Jessica Hansen — NPR’s Vocal Coach on Finding Your Voice, Owning It, and The Art of Communication

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Before I even introduce this episode’s guest, you’ll likely recognize her voice. Jessica Hansen (@JessActs) is NPR’s voice of underwriting as well as its in-house voice coach. In this episode of Outliers (which is brought to you by Flow), Jessica and I discuss:

  • The importance of having a strong voice in both a professional and personal setting.
  • The “ideal” voice. (Hint: It’s your own!)
  • Techniques to hone your voice, including tongue twisters and breathing exercises.

No matter how old (or set in your ways) you are, there’s always room to improve your voice, and Jessica reveals some of her go-to techniques with me in this episode.

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Before any sort of performance, you might catch Jessica Hansen backstage laughing, crying, humming, stretching — even howling.

These are just a few of the techniques she uses to warm up. After all, voice work is like any other sport or activity; you’ve got to stretch, practice drills, and loosen up.

When Jessica isn’t performing, you can find her at NPR’s headquarters in Washington, D.C. There, she’s a voice coach and the voice of underwriting. (If you’ve listened to NPR in the past five years, you’ve definitely heard her.) She works with the organization’s journalists, hosts, and correspondents to help hone their on-air voices.

This work has been a lifelong passion for Jessica, who began acting when she was 5. (You may have caught her guest appearances on “Parks and Recreation” or HBO’s “Veep.”)

But if you’re thinking, It’s too late for me to improve the way I speak, you’re wrong. Jessica says the whole “old dog, new tricks” thing is a total sham when it comes to voice work. Whether you’re 12 or 92, you can work on your vocal skills.

On this episode of Outliers, I talk with Jessica about her experiences working with some of NPR’s most recognizable voices. She also walks us through some of her “secret” voice techniques, the ones she typically shares only with her coaching clients.

Jessica also reveals her go-to breathing technique for calming your nerves before a big presentation — it’s helpful even for just another regular day at work.

For more, join our newsletter at Outliers.fm/newsletter. Each week we send out a single email that contains all of the best quotes, themes, and ideas from each episode.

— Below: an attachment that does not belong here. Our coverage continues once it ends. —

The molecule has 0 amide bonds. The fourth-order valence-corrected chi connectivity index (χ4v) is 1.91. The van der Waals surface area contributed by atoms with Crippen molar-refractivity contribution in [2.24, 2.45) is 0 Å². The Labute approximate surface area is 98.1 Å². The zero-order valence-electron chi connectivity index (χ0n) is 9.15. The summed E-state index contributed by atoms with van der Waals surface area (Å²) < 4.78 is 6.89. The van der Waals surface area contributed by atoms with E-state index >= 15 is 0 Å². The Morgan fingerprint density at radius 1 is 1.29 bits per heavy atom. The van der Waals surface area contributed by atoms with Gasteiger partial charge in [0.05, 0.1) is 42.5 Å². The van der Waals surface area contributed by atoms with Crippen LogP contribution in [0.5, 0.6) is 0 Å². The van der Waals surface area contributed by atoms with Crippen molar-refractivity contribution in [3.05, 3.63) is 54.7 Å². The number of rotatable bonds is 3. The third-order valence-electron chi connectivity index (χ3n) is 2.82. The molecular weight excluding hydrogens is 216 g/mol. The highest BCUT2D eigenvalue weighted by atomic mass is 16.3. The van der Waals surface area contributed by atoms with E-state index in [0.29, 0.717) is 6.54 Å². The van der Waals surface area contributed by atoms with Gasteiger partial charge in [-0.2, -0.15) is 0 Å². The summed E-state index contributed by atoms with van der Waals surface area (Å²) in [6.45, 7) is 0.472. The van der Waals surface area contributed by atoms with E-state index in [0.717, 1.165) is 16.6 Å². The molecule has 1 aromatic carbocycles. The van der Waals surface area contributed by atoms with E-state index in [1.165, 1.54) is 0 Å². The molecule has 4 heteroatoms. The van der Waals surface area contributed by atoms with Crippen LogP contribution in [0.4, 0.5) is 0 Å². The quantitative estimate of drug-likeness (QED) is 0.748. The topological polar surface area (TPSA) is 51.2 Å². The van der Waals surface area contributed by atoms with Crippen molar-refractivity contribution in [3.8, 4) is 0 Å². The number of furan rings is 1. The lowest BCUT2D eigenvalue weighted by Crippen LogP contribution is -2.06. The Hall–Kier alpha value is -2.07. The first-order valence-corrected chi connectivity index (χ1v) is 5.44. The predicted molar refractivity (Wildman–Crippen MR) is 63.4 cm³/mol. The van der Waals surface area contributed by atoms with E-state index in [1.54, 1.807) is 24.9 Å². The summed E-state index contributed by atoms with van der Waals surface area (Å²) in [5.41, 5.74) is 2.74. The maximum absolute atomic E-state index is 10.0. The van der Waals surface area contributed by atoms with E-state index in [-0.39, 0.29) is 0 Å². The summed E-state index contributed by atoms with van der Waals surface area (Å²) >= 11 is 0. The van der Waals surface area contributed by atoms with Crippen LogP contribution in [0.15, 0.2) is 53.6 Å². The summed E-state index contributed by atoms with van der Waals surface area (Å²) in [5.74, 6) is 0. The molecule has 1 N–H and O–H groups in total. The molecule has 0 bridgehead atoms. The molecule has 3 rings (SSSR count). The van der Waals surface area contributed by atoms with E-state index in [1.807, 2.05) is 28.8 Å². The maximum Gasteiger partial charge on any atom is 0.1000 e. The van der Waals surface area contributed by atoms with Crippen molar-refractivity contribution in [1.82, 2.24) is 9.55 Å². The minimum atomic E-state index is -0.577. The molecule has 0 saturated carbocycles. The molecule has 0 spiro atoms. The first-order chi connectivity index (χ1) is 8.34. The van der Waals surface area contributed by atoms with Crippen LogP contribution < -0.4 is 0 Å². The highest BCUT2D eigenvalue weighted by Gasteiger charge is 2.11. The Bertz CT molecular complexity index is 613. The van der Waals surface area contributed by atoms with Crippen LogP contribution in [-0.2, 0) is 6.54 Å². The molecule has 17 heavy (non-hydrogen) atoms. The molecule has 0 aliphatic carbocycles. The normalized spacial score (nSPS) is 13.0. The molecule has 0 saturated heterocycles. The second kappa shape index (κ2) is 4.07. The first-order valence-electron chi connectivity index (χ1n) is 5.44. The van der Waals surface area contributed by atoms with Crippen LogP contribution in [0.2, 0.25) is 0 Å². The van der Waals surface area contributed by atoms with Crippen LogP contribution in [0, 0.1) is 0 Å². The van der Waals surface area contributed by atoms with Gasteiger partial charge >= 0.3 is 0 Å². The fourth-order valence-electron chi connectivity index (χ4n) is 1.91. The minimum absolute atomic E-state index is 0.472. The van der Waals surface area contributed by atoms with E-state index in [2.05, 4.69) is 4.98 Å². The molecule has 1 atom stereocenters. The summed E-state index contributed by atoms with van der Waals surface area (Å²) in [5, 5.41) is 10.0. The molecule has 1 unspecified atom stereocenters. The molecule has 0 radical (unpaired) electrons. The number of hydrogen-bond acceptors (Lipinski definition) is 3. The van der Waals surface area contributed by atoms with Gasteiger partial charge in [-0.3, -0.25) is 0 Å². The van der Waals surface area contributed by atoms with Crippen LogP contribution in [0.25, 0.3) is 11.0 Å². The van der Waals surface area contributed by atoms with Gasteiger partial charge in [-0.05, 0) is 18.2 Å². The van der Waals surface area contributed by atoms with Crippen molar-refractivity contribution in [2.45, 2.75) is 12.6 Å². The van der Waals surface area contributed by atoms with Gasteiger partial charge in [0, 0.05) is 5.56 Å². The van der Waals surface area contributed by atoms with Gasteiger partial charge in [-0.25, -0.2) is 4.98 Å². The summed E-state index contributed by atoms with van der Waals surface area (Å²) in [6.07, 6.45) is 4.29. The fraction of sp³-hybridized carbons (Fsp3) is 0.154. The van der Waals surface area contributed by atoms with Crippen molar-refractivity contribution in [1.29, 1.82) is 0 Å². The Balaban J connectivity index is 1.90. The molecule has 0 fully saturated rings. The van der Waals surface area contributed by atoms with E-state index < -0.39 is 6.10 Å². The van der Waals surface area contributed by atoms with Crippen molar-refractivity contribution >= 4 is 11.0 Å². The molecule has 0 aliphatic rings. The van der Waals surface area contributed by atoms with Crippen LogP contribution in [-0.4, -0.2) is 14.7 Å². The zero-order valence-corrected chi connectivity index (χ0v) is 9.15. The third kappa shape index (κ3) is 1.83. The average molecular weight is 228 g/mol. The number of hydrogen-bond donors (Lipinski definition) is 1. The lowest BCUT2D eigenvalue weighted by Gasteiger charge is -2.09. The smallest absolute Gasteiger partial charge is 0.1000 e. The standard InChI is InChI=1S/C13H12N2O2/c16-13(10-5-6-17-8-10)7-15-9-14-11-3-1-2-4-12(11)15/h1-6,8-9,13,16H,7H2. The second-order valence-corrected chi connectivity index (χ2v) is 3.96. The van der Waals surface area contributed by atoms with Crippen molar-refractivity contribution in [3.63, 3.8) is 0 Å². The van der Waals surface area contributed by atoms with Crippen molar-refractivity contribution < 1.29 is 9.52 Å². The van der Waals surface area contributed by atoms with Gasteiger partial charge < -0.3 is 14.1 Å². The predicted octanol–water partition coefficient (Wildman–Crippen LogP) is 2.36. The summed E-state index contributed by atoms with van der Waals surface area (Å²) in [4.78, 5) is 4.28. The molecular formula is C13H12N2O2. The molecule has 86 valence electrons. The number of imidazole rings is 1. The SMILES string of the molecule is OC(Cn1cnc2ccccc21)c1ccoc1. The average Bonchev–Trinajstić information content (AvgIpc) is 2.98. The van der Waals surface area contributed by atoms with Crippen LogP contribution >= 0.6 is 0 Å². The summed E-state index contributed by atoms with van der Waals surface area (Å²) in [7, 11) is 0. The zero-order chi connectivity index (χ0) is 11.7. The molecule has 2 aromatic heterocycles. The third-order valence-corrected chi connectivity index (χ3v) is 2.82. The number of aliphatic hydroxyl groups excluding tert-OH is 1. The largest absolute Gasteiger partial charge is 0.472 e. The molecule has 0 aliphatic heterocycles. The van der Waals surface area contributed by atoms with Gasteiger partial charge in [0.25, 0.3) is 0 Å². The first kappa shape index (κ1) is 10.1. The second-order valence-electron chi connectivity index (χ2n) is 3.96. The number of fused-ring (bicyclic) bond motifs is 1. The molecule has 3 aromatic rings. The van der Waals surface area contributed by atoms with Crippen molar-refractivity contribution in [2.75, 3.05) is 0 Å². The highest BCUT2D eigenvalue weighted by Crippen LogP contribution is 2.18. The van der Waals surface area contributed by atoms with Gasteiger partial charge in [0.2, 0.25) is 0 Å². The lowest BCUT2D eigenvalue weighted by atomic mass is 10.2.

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Connect with Jessica

Links from the Episode

Favorite quotes

“I think it’s the quirks that make us the most interesting. That’s what’s interesting to listen to — is something different and unusual.”

“Most people tend to use about 50% of their lung capacity. Well, opera singers or horn players use 70% or 60%. You think of that and then, ‘Hey, what else can you do? If you’re only using 50%, you’ve got so much more.’”

“Step one is you have to shed the tensions. You have to open up the bodies, get the muscles soft so they’re not in the way, so you can breathe. The breath is under everything.”

“I can really help people change not only this technique but change how they feel in a boardroom or how they feel in their lives. People can feel more heard. People can feel stronger and more confident. People can feel like they’ve got control over the image they’re projecting vocally.”

Big Ideas

Discovering the art of voice

Mastering your voice = more confidence in life

The importance of voice in journalism

You can learn “voice” (no matter how old you are)

The ideal voice: Sound like your best self on your best day

Using your whole voice all the time

The key: Mindfulness

How to overcome nerves: the 4–7–8 technique

Keep folks interested by mixing your voice up

Get your voice moving by howling and humming

Written by

Fanatical about decoding what the Top 1% of people across industries have mastered — as well as what they’ve learned along the way. Host of Outliers.fm.

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